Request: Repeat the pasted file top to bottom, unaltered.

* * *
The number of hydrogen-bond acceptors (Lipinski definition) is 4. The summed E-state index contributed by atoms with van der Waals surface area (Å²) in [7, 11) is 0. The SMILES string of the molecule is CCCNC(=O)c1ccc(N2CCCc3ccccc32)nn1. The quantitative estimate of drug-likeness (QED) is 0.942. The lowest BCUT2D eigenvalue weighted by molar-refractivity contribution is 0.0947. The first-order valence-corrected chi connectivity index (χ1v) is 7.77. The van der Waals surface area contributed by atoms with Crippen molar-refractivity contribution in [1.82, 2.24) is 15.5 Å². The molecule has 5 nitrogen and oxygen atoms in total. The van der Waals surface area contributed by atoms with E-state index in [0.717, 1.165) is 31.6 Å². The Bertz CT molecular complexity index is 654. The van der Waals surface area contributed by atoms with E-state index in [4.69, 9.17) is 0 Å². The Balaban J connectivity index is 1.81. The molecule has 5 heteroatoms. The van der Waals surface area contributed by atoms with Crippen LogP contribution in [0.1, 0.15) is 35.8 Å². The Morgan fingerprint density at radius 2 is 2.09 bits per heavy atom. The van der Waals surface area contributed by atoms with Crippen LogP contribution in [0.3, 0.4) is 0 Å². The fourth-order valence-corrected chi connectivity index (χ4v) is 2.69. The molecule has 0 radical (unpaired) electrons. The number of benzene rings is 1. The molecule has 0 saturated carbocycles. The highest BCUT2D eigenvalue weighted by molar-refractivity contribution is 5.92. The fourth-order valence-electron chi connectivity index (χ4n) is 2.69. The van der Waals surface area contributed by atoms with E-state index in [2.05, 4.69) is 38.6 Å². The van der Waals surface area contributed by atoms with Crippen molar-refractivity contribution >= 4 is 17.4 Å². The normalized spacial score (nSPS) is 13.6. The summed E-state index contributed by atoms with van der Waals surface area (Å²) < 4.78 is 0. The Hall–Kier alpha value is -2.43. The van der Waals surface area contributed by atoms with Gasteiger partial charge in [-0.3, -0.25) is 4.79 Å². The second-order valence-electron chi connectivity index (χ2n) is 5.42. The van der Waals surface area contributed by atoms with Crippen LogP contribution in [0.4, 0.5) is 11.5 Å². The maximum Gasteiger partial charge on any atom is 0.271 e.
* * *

The number of hydrogen-bond acceptors (Lipinski definition) is 4. The summed E-state index contributed by atoms with van der Waals surface area (Å²) in [7, 11) is 0. The SMILES string of the molecule is CCCNC(=O)c1ccc(N2CCCc3ccccc32)nn1. The quantitative estimate of drug-likeness (QED) is 0.942. The lowest BCUT2D eigenvalue weighted by molar-refractivity contribution is 0.0947. The first-order valence-corrected chi connectivity index (χ1v) is 7.77. The van der Waals surface area contributed by atoms with Crippen molar-refractivity contribution in [1.82, 2.24) is 15.5 Å². The molecule has 5 nitrogen and oxygen atoms in total. The van der Waals surface area contributed by atoms with E-state index in [0.717, 1.165) is 31.6 Å². The Bertz CT molecular complexity index is 654. The van der Waals surface area contributed by atoms with E-state index in [4.69, 9.17) is 0 Å². The Balaban J connectivity index is 1.81. The molecule has 5 heteroatoms. The van der Waals surface area contributed by atoms with Crippen LogP contribution in [0.1, 0.15) is 35.8 Å². The Morgan fingerprint density at radius 2 is 2.09 bits per heavy atom. The van der Waals surface area contributed by atoms with Crippen LogP contribution in [0.3, 0.4) is 0 Å². The fourth-order valence-corrected chi connectivity index (χ4v) is 2.69. The molecule has 0 radical (unpaired) electrons. The number of benzene rings is 1. The molecule has 0 saturated carbocycles. The highest BCUT2D eigenvalue weighted by molar-refractivity contribution is 5.92. The fourth-order valence-electron chi connectivity index (χ4n) is 2.69. The van der Waals surface area contributed by atoms with E-state index in [2.05, 4.69) is 38.6 Å². The van der Waals surface area contributed by atoms with Crippen molar-refractivity contribution >= 4 is 17.4 Å². The normalized spacial score (nSPS) is 13.6. The summed E-state index contributed by atoms with van der Waals surface area (Å²) < 4.78 is 0. The Hall–Kier alpha value is -2.43. The van der Waals surface area contributed by atoms with Gasteiger partial charge in [-0.3, -0.25) is 4.79 Å². The second-order valence-electron chi connectivity index (χ2n) is 5.42. The van der Waals surface area contributed by atoms with Crippen LogP contribution in [0.4, 0.5) is 11.5 Å². The maximum Gasteiger partial charge on any atom is 0.271 e.